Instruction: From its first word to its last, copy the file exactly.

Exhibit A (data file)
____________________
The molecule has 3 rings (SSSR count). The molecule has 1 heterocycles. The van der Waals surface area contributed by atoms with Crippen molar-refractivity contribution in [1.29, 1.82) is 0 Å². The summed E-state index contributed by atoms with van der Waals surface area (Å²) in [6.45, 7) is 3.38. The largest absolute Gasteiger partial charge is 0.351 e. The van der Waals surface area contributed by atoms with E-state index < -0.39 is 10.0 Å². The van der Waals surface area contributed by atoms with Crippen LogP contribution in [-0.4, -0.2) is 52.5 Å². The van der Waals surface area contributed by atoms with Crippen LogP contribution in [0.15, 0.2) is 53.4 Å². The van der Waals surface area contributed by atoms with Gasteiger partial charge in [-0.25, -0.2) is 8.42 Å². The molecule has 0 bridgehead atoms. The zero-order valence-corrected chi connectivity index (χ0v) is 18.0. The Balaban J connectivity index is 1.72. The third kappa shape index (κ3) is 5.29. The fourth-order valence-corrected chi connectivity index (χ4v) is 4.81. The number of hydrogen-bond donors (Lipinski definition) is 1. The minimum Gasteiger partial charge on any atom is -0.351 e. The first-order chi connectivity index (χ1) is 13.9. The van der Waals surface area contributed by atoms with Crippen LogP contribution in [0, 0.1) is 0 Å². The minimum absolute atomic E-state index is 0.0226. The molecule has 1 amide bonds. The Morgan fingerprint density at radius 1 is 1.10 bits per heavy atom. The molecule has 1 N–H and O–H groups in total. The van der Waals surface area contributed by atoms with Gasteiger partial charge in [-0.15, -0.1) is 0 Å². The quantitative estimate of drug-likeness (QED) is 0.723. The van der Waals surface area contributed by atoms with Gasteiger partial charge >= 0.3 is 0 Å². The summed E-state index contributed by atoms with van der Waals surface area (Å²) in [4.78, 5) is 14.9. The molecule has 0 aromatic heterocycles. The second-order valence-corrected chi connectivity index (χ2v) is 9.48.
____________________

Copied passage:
The molecule has 3 rings (SSSR count). The molecule has 1 heterocycles. The van der Waals surface area contributed by atoms with Crippen molar-refractivity contribution in [1.29, 1.82) is 0 Å². The summed E-state index contributed by atoms with van der Waals surface area (Å²) in [6.45, 7) is 3.38. The largest absolute Gasteiger partial charge is 0.351 e. The van der Waals surface area contributed by atoms with E-state index < -0.39 is 10.0 Å². The van der Waals surface area contributed by atoms with Crippen LogP contribution in [-0.4, -0.2) is 52.5 Å². The van der Waals surface area contributed by atoms with Crippen LogP contribution in [0.15, 0.2) is 53.4 Å². The van der Waals surface area contributed by atoms with Gasteiger partial charge in [-0.25, -0.2) is 8.42 Å². The molecule has 0 bridgehead atoms. The zero-order valence-corrected chi connectivity index (χ0v) is 18.0. The Balaban J connectivity index is 1.72. The third kappa shape index (κ3) is 5.29. The fourth-order valence-corrected chi connectivity index (χ4v) is 4.81. The number of hydrogen-bond donors (Lipinski definition) is 1. The minimum Gasteiger partial charge on any atom is -0.351 e. The first-order chi connectivity index (χ1) is 13.9. The van der Waals surface area contributed by atoms with Crippen LogP contribution in [0, 0.1) is 0 Å². The minimum absolute atomic E-state index is 0.0226. The molecule has 1 amide bonds. The Morgan fingerprint density at radius 1 is 1.10 bits per heavy atom. The molecule has 1 N–H and O–H groups in total. The van der Waals surface area contributed by atoms with Gasteiger partial charge in [-0.15, -0.1) is 0 Å². The quantitative estimate of drug-likeness (QED) is 0.723. The van der Waals surface area contributed by atoms with Gasteiger partial charge >= 0.3 is 0 Å². The summed E-state index contributed by atoms with van der Waals surface area (Å²) in [4.78, 5) is 14.9. The molecule has 0 aromatic heterocycles. The second-order valence-corrected chi connectivity index (χ2v) is 9.48.